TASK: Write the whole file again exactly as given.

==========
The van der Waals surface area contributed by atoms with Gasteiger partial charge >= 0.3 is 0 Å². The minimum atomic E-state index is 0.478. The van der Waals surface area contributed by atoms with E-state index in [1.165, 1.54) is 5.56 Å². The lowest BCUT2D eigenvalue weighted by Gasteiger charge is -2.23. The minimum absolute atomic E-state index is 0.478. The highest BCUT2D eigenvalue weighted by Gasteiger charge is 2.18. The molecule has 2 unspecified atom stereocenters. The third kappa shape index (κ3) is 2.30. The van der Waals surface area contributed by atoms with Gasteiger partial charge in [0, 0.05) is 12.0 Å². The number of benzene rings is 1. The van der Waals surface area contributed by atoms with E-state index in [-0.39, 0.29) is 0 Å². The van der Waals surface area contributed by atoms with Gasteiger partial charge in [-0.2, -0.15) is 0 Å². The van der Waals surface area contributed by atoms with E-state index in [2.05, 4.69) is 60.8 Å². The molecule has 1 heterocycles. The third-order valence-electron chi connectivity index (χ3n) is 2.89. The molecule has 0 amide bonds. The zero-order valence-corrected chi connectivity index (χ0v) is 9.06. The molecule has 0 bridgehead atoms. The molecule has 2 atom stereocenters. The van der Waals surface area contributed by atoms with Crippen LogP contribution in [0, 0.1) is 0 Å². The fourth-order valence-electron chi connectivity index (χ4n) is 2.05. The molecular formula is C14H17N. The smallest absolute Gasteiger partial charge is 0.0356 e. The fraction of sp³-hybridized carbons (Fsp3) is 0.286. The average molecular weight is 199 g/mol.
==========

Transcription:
The van der Waals surface area contributed by atoms with Gasteiger partial charge >= 0.3 is 0 Å². The minimum atomic E-state index is 0.478. The van der Waals surface area contributed by atoms with E-state index in [1.165, 1.54) is 5.56 Å². The lowest BCUT2D eigenvalue weighted by Gasteiger charge is -2.23. The minimum absolute atomic E-state index is 0.478. The highest BCUT2D eigenvalue weighted by Gasteiger charge is 2.18. The molecule has 2 unspecified atom stereocenters. The third kappa shape index (κ3) is 2.30. The van der Waals surface area contributed by atoms with Gasteiger partial charge in [0, 0.05) is 12.0 Å². The number of benzene rings is 1. The van der Waals surface area contributed by atoms with E-state index in [-0.39, 0.29) is 0 Å². The van der Waals surface area contributed by atoms with Gasteiger partial charge in [-0.2, -0.15) is 0 Å². The van der Waals surface area contributed by atoms with E-state index in [2.05, 4.69) is 60.8 Å². The molecule has 1 heterocycles. The third-order valence-electron chi connectivity index (χ3n) is 2.89. The molecule has 0 amide bonds. The zero-order valence-corrected chi connectivity index (χ0v) is 9.06. The molecule has 0 bridgehead atoms. The molecule has 2 atom stereocenters. The van der Waals surface area contributed by atoms with Crippen LogP contribution in [0, 0.1) is 0 Å². The fourth-order valence-electron chi connectivity index (χ4n) is 2.05. The molecular formula is C14H17N. The smallest absolute Gasteiger partial charge is 0.0356 e. The fraction of sp³-hybridized carbons (Fsp3) is 0.286. The average molecular weight is 199 g/mol.